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Quotations About / On: GIRL

  • 31.
    I began quite early in life to sense the thrill a girl attains in supplying money to a man.
    (Anita Loos (1894-1981), U.S. humorist, screenwriter, and dramatist. Cast of Thousands, ch. 8 (1977). Loos's husband, John Emerson, was often dependent, directly or indirectly, on her salary.)
    More quotations from: Anita Loos, girl, money, life
  • 32.
    Getting ready: the show girl scratches her breast and shakes out her feathers.
    (Mason Cooley (b. 1927), U.S. aphorist. City Aphorisms, Eighth Selection, New York (1991).)
    More quotations from: Mason Cooley, girl
  • 33.
    Any strain upon a girl's intellect is to be dreaded, and any attempt to bring women into competition with men can scarcely escape failure.
    (Elizabeth Missing Sewell (1815-1906), British author. Principles of Education, Drawn from Nature and Revelation, and Applied to Female Education in the Upper Classes, ch. 32 (1866).)
  • 34.
    Do you have to open graves to find girls to fall in love with?
    (John L. Balderston (1899-1954), U.S. screenwriter. Karl Freund. Helen Grosvenor (Zita Johann), The Mummy, to young archaeologist Frank Whemple (1932). From the story by Nina Wilcox Putnam and Richard Schayer.)
    More quotations from: John L Balderston, love
  • 35.
    There is not one female comic who was beautiful as a little girl.
    (Joan Rivers (b. 1935), U.S. comedienne. Quoted in Los Angeles Times (May 10, 1974).)
    More quotations from: Joan Rivers, girl, beautiful
  • 36.
    I'm going out and get a girl for my picture, even if I have to marry one.
    (James Creelman. Merian C. Cooper and Ernest B. Schoedsack. Carl Denham (Robert Armstrong), King Kong, on being told that no actress wants to film on location with him (1933). From an idea conceived by Merian C. Cooper (1893-1973) and Edgar Wallace (1875-1932) (full name Richard Edgar Horatio Wallace).)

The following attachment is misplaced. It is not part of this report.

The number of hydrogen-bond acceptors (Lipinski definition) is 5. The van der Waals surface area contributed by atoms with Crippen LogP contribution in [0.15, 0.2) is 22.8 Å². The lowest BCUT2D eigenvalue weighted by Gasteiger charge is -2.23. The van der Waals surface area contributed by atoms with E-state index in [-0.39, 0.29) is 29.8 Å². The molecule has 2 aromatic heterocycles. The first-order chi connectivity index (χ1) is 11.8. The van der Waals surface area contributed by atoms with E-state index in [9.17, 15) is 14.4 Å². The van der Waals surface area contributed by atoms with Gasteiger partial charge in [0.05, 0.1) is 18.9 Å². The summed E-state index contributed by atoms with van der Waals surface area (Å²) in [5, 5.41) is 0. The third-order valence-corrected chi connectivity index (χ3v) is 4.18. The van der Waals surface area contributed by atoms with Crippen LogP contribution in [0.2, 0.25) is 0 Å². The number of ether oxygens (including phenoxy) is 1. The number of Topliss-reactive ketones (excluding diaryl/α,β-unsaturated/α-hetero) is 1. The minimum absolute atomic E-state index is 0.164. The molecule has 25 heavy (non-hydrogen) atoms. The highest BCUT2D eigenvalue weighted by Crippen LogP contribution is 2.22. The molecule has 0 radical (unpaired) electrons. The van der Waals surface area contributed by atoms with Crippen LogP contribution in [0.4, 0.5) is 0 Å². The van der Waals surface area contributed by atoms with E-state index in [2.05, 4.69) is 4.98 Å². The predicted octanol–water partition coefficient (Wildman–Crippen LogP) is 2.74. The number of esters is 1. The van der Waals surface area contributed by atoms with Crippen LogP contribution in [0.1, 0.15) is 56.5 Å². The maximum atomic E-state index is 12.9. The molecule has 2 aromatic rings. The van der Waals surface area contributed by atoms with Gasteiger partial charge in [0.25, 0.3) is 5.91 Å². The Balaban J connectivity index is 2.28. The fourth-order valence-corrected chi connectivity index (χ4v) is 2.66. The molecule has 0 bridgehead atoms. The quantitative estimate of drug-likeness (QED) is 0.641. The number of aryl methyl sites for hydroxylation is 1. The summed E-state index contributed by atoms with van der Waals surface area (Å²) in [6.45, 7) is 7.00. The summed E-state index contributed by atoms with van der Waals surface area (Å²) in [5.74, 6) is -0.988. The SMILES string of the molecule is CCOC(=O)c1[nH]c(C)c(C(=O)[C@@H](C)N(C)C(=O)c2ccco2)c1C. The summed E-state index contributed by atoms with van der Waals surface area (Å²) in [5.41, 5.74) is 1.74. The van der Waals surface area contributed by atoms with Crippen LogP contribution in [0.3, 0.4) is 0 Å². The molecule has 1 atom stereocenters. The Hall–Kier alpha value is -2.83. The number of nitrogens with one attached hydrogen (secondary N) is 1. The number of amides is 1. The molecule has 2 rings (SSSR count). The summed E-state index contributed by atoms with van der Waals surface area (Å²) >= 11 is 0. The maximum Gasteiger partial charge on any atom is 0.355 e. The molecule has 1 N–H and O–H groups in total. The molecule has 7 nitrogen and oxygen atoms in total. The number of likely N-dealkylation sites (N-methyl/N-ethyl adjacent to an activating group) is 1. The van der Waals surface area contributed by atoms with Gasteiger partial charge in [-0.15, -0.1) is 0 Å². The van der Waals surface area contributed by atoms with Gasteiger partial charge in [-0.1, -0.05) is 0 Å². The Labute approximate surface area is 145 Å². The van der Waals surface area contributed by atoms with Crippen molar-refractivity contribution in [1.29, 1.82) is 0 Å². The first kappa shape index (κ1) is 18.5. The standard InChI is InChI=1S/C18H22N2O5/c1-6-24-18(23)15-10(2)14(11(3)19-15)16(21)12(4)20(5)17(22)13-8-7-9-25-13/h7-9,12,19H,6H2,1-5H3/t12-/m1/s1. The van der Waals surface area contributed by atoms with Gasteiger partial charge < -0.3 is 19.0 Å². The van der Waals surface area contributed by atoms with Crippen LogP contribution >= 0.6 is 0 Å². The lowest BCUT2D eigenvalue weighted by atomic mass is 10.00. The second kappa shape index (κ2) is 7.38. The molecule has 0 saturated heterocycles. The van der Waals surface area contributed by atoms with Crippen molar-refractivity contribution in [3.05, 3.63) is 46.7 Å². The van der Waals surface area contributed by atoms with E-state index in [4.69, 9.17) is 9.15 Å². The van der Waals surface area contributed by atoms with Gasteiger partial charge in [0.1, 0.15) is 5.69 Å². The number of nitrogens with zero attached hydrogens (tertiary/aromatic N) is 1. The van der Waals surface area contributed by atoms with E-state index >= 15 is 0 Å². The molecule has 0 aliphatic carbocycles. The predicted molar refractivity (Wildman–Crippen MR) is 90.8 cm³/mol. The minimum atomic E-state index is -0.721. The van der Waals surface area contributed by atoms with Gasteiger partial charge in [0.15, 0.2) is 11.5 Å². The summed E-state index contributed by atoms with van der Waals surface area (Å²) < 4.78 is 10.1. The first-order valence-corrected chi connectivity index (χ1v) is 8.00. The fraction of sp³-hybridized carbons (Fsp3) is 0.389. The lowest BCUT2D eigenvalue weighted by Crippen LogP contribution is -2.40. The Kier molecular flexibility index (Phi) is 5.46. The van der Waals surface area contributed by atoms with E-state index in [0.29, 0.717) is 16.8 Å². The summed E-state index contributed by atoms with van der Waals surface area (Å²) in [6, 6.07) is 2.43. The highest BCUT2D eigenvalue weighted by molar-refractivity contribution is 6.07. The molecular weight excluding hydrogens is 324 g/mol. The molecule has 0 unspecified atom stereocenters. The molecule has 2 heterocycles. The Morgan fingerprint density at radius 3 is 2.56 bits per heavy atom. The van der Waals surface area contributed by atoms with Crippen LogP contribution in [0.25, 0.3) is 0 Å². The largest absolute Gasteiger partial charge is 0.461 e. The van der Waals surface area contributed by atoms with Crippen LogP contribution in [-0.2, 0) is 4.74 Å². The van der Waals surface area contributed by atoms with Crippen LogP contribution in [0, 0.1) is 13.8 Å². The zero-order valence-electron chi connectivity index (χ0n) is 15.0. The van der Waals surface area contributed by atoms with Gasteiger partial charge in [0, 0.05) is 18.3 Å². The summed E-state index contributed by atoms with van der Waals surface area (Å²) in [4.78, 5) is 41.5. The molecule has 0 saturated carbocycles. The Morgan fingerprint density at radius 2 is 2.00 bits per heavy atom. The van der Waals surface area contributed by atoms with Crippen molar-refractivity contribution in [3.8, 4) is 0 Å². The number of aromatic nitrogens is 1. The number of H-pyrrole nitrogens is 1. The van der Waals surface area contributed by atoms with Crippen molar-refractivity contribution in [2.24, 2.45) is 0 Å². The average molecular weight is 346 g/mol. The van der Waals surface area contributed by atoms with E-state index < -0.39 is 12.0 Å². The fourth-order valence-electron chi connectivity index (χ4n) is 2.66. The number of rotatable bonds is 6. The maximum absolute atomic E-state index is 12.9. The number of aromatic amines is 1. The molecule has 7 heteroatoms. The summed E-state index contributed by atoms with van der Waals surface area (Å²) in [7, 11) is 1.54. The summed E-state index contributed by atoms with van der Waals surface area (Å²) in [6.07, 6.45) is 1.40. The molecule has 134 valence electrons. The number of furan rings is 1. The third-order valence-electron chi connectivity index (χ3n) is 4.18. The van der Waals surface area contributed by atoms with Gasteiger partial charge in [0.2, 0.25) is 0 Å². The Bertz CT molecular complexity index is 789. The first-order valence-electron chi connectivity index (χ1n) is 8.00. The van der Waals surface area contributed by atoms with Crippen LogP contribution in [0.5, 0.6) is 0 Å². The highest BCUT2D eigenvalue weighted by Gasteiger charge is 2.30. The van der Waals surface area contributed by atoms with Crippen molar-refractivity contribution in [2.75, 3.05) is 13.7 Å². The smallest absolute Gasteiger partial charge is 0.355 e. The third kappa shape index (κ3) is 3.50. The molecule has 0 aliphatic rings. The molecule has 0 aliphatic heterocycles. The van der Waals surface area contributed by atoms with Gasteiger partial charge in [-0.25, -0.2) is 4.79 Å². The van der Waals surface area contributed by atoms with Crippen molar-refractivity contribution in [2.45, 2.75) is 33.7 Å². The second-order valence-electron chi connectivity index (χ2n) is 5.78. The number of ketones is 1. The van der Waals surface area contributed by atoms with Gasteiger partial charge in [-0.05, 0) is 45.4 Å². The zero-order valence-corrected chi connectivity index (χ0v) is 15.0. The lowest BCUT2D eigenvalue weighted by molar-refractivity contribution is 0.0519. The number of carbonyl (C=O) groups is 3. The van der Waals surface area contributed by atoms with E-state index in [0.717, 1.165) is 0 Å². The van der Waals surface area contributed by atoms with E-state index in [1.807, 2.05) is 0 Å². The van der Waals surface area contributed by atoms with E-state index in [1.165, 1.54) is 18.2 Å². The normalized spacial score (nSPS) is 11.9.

More quotations from: James Creelman, girl
  • 37.
    What girl could fail to make a conquest who collapsed at a man's feet in the moonlight?
    (John L. Balderston (1899-1954), U.S. screenwriter, and Karl Freund. Helen Grosvenor (Zita Johann), The Mummy, to Frank Whemple, who claims to have fallen in love with her at first sight (1932). From the story by Nina Wilcox Putnam and Richard Schayer.)
    More quotations from: John L Balderston, girl
  • 38.
    Debussy—A pretty girl with one blue eye and one brown one.
    (H.L. (Henry Lewis) Mencken (1880-1956), U.S. journalist, critic. Originally published in the Smart Set (May 1912). The Vintage Mencken, ch. 26, p. 141, ed. Alistair Cooke, Vintage (1956).)
  • 39.
    If there is anything I really fear it is the mind of a young girl.
    (Jane Heap (c. 1880-1964), U.S. artist and editor. As quoted in The Strange Necessity, part 1, by Margaret Anderson (1969). Said in 1920, when Heap and her co-editor, Margaret Anderson, were on trial for publishing sections of the Irish novelist James Joyce's controversial masterpiece, Ulysses, in their literary journal, The Little Review. Two years later, the American expatriate Sylvia Beach, who had become a Parisian bookseller, published the complete Ulysses in book form. Here, Heap was reacting privately to the prosecutor's assertion in court that reading Ulysses would endanger "the minds of young girls." Ultimately, Anderson and Heap were convicted and fined $100.)
    More quotations from: Jane Heap, girl, fear
  • 40.
    A great social success is a pretty girl who plays her cards as carefully as if she were plain.
    (F. Scott Fitzgerald (1896-1940), U.S. author. Letter (undated) to his daughter, Frances Scott Fitzgerald. The Crack-Up, ed. Edmund Wilson (1945).)
    More quotations from: F. Scott Fitzgerald, success, girl
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